30 September 2010, by A. Cedilla
There are two steps to breaking down big projects. Just like in the most basic math, or beginning chemistry, the way to solve complicated equations — which big projects basically are — is by first reducing complex tasks to their most basic elements. The second step is to finish each stage before going onto the next, keeping on until the project is finished.
Break the big project into little projects. That’s how you tackle a big project: You break it down to its simplest elements, and you solve each combination of elements until you’re done.
Many times it’s not the project that seems big, but it’s you that feels small in comparison. The psychological barriers to attempting to tackle a big project is the distance between experience and expectations. In between this distance lies anticipation and fear.
Problem: High expectations coupled with little experience leads to disappointment.
Statement: “Your bark is bigger than your bite.” Continue reading How To Break Down Big Projects
29 September 2010, by A. Cedilla
In an uncertain world where it seems security should be the number one priority for everyone, it’s counter-intuitive thing to suggest the following, but it’s true. The things we most complain about can actually help develop our skills and tolerance. Things which in themselves also add to our sense of security.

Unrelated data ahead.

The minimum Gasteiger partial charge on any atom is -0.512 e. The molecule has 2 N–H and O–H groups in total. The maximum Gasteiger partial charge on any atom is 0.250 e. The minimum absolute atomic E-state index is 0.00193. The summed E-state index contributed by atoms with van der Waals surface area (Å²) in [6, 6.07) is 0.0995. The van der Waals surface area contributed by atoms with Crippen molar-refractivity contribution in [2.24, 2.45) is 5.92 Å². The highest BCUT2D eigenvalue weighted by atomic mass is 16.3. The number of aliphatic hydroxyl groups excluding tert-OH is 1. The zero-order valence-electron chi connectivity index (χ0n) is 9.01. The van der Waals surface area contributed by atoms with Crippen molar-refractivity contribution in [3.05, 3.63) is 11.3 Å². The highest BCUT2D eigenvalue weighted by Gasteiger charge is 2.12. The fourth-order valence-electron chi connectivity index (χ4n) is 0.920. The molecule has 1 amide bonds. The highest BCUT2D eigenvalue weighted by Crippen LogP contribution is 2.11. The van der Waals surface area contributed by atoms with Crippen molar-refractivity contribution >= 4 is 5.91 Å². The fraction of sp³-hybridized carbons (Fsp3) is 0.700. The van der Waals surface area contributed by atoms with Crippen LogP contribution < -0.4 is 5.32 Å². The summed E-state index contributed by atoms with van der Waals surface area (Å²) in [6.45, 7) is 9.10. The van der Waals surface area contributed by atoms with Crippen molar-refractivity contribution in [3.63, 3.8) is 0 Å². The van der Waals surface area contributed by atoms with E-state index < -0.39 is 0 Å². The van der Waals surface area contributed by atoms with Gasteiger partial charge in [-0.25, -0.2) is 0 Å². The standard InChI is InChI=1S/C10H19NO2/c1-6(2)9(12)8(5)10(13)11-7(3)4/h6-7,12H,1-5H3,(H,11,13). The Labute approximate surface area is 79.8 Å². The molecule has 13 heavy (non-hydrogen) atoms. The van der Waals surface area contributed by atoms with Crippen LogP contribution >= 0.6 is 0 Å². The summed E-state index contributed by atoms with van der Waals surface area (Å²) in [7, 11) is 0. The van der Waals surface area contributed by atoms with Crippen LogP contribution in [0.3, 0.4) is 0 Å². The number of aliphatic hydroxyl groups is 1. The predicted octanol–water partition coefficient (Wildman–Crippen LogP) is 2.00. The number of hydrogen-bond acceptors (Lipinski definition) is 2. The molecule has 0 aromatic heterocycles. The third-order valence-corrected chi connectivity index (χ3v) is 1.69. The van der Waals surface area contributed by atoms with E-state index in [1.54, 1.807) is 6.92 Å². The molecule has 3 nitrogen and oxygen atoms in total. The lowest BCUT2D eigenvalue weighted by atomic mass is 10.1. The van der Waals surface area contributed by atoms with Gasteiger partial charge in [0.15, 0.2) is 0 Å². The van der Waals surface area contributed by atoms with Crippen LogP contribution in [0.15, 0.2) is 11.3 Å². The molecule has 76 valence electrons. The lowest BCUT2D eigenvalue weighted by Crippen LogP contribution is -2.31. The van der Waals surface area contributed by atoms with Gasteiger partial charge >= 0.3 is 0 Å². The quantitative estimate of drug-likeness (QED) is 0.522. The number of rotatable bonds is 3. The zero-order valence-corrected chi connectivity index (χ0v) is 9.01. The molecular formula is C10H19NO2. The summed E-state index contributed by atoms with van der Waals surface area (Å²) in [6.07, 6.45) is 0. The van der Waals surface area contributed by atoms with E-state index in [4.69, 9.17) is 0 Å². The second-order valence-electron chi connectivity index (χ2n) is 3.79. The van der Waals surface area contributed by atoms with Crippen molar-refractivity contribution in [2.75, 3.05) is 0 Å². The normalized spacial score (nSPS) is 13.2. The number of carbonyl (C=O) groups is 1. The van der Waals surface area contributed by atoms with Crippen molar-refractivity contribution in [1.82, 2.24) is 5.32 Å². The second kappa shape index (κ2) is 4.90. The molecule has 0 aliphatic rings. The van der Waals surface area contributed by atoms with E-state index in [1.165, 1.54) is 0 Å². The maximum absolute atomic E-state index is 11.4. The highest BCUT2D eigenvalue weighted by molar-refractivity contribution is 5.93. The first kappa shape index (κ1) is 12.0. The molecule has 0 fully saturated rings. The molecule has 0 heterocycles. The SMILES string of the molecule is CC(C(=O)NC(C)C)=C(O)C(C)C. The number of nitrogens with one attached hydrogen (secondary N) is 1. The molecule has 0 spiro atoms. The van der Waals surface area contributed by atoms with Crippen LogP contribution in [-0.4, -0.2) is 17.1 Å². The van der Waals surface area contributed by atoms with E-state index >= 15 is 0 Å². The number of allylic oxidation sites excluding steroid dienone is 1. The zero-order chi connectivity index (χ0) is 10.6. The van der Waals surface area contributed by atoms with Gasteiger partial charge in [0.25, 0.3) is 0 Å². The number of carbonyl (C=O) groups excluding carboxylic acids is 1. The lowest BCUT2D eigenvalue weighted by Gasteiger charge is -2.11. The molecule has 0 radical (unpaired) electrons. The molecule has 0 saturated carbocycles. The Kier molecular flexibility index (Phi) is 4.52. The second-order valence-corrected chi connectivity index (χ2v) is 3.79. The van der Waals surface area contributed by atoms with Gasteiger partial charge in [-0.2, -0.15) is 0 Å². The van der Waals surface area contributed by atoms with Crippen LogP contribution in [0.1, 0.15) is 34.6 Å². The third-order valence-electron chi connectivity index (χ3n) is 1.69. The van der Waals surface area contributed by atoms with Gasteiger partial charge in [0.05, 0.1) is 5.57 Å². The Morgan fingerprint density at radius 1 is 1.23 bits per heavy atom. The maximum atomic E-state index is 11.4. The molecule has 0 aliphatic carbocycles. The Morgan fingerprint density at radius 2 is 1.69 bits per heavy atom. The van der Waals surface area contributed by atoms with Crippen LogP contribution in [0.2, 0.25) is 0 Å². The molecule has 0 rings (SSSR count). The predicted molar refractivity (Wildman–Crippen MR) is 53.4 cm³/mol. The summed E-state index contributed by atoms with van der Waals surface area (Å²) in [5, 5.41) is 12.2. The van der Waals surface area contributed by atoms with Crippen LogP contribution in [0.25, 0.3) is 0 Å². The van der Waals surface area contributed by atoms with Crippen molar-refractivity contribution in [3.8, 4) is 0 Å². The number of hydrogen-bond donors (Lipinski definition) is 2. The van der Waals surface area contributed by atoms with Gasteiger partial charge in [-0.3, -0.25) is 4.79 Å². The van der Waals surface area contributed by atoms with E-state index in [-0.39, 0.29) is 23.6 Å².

Running with Nietzsche’s “What doesn’t kill me makes me stronger,” it takes a deliberate, practiced change of perspective to see the hardship we’re living through today and use it to strengthen ourselves.
Mostly we practice evasive maneuvers: “Waaauugh, look out!” followed by, “Damn that was close.”
How many times have you ever actually dared to say, “It’s alright. I can handle it. I’ll be fine,” and mean it?
What do you commonly complain about in your daily workday, or most often strikes you as a Do Not Want in your work? What are the top three stressors you encounter on the most consistent basis?
- The long hours, and work life imbalance? The tedium of mindless drone-work?
- Unreal expectations of productivity and availability?
- The ever-present bogeyman of joblessness?
Continue reading How To Deal With The Daily Slog
27 September 2010, by A. Cedilla
If you’re an entrepreneur, it’s frighteningly easy to slip into the “one-man band” mind-set without noticing it, especially if you do run a one-man business. You got into it, you built it, you’re running it — of course you’ll feel it’s all on you.
It’s your baby, your show. No one knows it like you do. You’re the CEO, CFO, secretary, delivery man, technical support and IT, food-service provider and maintenance.
With so many roles to fill, if you don’t take precautions you will burn yourself out. What can you do to help yourself and survive your own business?
Know your priorities and build strong routines around and under them. Breaking things down into manageable chunks, this boils down to:
- Knowing your priorities.
- Establishing a strong routine.
- Building strong boundaries and enforcing them: two helpful articles explain the value of limits and how respecting them can help you.
Continue reading How To Survive Your Own Business